Incidentally the 5.6mm IR silicon window modules used on some ear thermometers like the one I found smashed in the road do work but the calibration is easy to mess up though the sensor generally survives most things if the window isn't disassembled or pins bent/torn out.

    If damaged its *very* hard to regenerate and you need to use an old laptop with DDR SPD chip mod (tm) to read back the chip in circuit.

    At least when the inevitable happens you have a hard copy and its maybe 2 minutes work to rewrite the lost parameters rather than 4 hours or more.

    As for neural net, the Pi has a fair amount of processing power and I could probably use a Gen 1 Movidius mPCIe module as these are trickling down to the used market.

    1. Boy Quiet

      Re: Neural nets

      As a thought experiment that sounds interesting

      As a real experiment which AI engine would you use.

      Also I’m thinking any AI that correlates data one way between two devices, should also be trained to correlate data the other way - so in theory your infrared thermometer will (via the AI) produce the images your Gen1 NoIR cam would have taken.

    2. dvhamme

      Re: Neural nets

      This can work but it's not as easy as you may think. You need a big, complex network and LOTS of training data if you want to get anything resembling real IR output. Basically your network must estimate the object boundaries, object type, object context and environment conditions to give you meaningful IR results. Those tasks in isolation are currently in the realm of the possible, but in combination I'm not convinced at all.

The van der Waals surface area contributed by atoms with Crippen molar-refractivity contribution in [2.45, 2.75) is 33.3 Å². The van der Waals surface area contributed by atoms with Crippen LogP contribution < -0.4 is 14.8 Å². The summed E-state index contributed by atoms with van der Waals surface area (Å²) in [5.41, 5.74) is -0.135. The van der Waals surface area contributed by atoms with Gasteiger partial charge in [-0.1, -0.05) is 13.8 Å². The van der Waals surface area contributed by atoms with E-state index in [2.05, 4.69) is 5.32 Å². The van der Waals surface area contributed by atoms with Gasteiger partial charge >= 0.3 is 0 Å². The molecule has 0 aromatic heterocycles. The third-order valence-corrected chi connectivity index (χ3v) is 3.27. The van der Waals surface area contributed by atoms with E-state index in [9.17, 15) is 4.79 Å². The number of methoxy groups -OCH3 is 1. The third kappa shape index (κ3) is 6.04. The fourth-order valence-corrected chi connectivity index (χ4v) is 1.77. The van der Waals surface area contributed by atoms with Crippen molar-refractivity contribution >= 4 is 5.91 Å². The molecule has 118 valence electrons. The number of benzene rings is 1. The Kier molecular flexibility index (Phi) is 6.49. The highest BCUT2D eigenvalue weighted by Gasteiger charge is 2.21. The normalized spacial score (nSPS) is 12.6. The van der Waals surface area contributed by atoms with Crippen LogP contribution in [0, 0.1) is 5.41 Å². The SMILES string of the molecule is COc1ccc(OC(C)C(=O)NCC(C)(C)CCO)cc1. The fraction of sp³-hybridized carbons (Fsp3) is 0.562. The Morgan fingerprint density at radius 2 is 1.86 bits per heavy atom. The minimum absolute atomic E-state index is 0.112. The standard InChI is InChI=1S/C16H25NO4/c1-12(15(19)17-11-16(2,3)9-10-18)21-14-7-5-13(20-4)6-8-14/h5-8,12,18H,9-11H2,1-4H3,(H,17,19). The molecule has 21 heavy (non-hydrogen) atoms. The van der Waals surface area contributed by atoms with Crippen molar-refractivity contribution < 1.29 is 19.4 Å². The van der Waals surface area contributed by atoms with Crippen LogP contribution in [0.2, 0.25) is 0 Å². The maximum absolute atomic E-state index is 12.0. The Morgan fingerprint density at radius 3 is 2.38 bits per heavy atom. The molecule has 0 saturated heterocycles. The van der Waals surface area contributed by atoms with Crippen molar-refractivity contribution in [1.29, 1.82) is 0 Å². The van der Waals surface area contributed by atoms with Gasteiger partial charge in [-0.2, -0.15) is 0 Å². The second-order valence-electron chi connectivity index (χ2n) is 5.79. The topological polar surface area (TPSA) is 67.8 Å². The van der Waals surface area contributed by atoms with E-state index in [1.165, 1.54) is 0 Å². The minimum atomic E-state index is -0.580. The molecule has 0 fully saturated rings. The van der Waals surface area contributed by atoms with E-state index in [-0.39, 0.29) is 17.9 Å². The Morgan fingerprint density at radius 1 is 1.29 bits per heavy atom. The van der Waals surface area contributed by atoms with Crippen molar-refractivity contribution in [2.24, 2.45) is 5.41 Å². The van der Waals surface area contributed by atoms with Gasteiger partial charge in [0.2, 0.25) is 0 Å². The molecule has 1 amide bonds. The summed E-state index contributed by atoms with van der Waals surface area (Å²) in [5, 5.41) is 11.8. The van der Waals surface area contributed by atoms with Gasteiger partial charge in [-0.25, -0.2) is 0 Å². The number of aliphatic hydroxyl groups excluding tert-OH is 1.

To focus the thoughts: a visible light pedestrian detection network (e.g. faster R-CNN) has hundreds of millions of coefficients, and researchers still put IR cameras in tandem with it because there is information in the IR that is simply too hard to infer from the visible light image.

  4. Any other name

    Models, fits, and wild guesses

    “The goal of this work is to fill this gap in measurement capabilities with a virtual replacement for MEGS-A,” a group of researchers said in a paper ...

    From where I am sitting, and without reading the article, this looks dangerously close to faking the data. It is absolutely fine to use physical models constrained by the observed parameters to infer the parameters we can't measure. Using an intrinsically inscrutable, million-parameters fit - a.k.a. the neural net - for the same purpose is a lot more problematic, but may be acceptable under certain limited circumstances and with a lot of caveats. Pretending that this is somehow a replacement for the actual measurement is not.

    1. mj.jam

      Re: Models, fits, and wild guesses